Article

Physicochemical and textural properties of emulsions prepared from the larvae of the edible insects Tenebrio molitor, Allomyrina dichotoma, and Protaetia brevitarsis seulensis

Tae-Kyung Kim, Hae In Yong, Samooel Jung, Jung-Min Sung, Hae Won Jang*, Yun-Sang Choi**
Author Information & Copyright
1Korea Food Research Institute, Wanju 55365, Korea.
2Chungnam National University, Daejeon 34134, Korea.
**Corresponding Author: Hae Won Jang, E-mail: hwjkfri@kfri.re.kr.
**Corresponding Author: Yun-Sang Choi, E-mail: kcys0517@kfri.re.kr.

© Copyright 2021 Korean Society of Animal Science and Technology. This is an Open-Access article distributed under the terms of the Creative Commons Attribution Non-Commercial License (http://creativecommons.org/licenses/by-nc/4.0/) which permits unrestricted non-commercial use, distribution, and reproduction in any medium, provided the original work is properly cited.

Received: Oct 01, 2020; Revised: Nov 12, 2020; Accepted: Dec 01, 2020

Published Online: Jan 04, 2021

Abstract

We examined the physicochemical characteristics and rheological properties of emulsions batters prepared from various edible insect larvae. The <italic>A. dichotoma</italic> emulsion had the highest pH, while the pH of the <italic>T. molitor</italic> emulsion was the lowest (<italic>p</italic> &lt; 0.05). The lightness, redness, and yellowness values were highest (<italic>p</italic> &lt; 0.05) for the <italic>A. dichotoma</italic> emulsion, and lowest (<italic>p</italic> &lt; 0.05) for the <italic>T. molitor</italic> emulsion. The hardness, gumminess, chewiness, and apparent viscosity of the <italic>T. molitor</italic> emulsion were higher (<italic>p</italic> &lt; 0.05) than those of the other emulsions. The springiness and cohesiveness of the <italic>T. molitor </italic>emulsion were the lowest (<italic>p</italic> &lt; 0.05). According to SDS-PAGE, <italic>T.</italic><italic> molitor </italic>had the thickest bands, followed by <italic>P. brevitarsis</italic>. The differential scanning calorimetry distributions for <italic>T. molitor</italic> and <italic>A. dichotoma</italic> showed one peak, while that of <italic>P. brevitarsis </italic>had two peaks. The collective results suggest that<italic> T. molitor</italic> could be a replacement for meat in terms of its physicochemical and rheological properties. It is important that the physicochemical and rheological properties of insect-based emulsions are maintained using various technologies.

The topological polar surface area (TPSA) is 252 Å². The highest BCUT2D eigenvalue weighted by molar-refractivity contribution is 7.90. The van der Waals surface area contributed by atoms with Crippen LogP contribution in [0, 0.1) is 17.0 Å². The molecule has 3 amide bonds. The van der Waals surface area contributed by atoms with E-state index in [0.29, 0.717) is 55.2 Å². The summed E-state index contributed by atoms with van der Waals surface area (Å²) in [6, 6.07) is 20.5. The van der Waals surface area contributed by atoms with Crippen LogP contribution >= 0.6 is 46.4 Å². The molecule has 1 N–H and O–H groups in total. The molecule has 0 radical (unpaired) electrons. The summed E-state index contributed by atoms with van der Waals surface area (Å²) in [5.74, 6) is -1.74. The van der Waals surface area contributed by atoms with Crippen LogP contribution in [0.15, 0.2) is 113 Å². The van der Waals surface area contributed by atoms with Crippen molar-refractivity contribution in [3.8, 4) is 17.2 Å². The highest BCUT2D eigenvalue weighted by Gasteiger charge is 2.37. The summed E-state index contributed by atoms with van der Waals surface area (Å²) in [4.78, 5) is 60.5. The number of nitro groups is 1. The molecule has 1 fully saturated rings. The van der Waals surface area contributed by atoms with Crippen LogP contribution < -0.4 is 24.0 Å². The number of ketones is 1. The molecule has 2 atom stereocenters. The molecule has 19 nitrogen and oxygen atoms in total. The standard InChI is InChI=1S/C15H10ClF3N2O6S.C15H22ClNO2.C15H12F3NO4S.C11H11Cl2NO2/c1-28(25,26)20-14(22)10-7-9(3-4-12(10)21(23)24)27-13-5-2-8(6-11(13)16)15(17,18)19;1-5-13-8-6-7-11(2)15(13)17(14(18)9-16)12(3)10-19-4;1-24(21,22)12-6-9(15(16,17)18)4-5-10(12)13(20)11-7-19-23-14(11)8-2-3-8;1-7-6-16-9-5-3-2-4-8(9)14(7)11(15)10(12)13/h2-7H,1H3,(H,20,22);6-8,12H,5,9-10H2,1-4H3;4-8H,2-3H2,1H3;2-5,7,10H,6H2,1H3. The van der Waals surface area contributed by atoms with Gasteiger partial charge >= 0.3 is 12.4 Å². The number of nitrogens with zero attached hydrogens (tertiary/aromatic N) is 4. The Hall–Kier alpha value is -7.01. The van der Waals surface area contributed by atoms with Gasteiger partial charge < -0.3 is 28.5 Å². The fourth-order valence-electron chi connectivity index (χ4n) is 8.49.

Keywords: emulsion; edible insects; larvae; DSC; SDS-PAGE


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